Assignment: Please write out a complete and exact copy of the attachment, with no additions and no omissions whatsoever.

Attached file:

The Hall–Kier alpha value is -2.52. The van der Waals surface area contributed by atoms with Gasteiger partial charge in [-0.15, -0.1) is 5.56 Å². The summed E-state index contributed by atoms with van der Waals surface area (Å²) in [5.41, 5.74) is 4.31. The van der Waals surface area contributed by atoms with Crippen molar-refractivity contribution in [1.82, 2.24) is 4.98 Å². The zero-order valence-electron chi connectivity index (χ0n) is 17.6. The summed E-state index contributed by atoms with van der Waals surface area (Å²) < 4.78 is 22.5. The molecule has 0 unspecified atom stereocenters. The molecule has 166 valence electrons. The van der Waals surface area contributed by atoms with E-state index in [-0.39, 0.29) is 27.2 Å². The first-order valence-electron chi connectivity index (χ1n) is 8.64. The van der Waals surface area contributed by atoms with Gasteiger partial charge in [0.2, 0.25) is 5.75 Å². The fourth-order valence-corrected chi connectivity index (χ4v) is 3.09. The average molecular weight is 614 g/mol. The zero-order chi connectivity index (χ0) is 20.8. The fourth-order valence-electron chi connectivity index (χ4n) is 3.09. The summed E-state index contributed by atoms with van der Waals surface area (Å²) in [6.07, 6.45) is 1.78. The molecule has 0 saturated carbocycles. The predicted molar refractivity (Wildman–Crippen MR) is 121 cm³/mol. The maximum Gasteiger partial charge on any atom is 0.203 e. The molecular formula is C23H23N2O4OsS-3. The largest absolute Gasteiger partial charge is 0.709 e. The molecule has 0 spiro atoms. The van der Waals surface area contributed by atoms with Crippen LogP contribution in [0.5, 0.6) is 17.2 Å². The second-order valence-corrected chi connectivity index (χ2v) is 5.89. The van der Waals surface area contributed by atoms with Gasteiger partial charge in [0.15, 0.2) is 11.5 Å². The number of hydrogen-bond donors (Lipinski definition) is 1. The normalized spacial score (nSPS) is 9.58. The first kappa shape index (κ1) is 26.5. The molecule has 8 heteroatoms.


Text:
The Hall–Kier alpha value is -2.52. The van der Waals surface area contributed by atoms with Gasteiger partial charge in [-0.15, -0.1) is 5.56 Å². The summed E-state index contributed by atoms with van der Waals surface area (Å²) in [5.41, 5.74) is 4.31. The van der Waals surface area contributed by atoms with Crippen molar-refractivity contribution in [1.82, 2.24) is 4.98 Å². The zero-order valence-electron chi connectivity index (χ0n) is 17.6. The summed E-state index contributed by atoms with van der Waals surface area (Å²) < 4.78 is 22.5. The molecule has 0 unspecified atom stereocenters. The molecule has 166 valence electrons. The van der Waals surface area contributed by atoms with E-state index in [-0.39, 0.29) is 27.2 Å². The first-order valence-electron chi connectivity index (χ1n) is 8.64. The van der Waals surface area contributed by atoms with Gasteiger partial charge in [0.2, 0.25) is 5.75 Å². The fourth-order valence-corrected chi connectivity index (χ4v) is 3.09. The average molecular weight is 614 g/mol. The zero-order chi connectivity index (χ0) is 20.8. The fourth-order valence-electron chi connectivity index (χ4n) is 3.09. The summed E-state index contributed by atoms with van der Waals surface area (Å²) in [6.07, 6.45) is 1.78. The molecule has 0 saturated carbocycles. The predicted molar refractivity (Wildman–Crippen MR) is 121 cm³/mol. The maximum Gasteiger partial charge on any atom is 0.203 e. The molecular formula is C23H23N2O4OsS-3. The largest absolute Gasteiger partial charge is 0.709 e. The molecule has 0 spiro atoms. The van der Waals surface area contributed by atoms with Crippen LogP contribution in [0.5, 0.6) is 17.2 Å². The second-order valence-corrected chi connectivity index (χ2v) is 5.89. The van der Waals surface area contributed by atoms with Gasteiger partial charge in [0.15, 0.2) is 11.5 Å². The number of hydrogen-bond donors (Lipinski definition) is 1. The normalized spacial score (nSPS) is 9.58. The first kappa shape index (κ1) is 26.5. The molecule has 8 heteroatoms.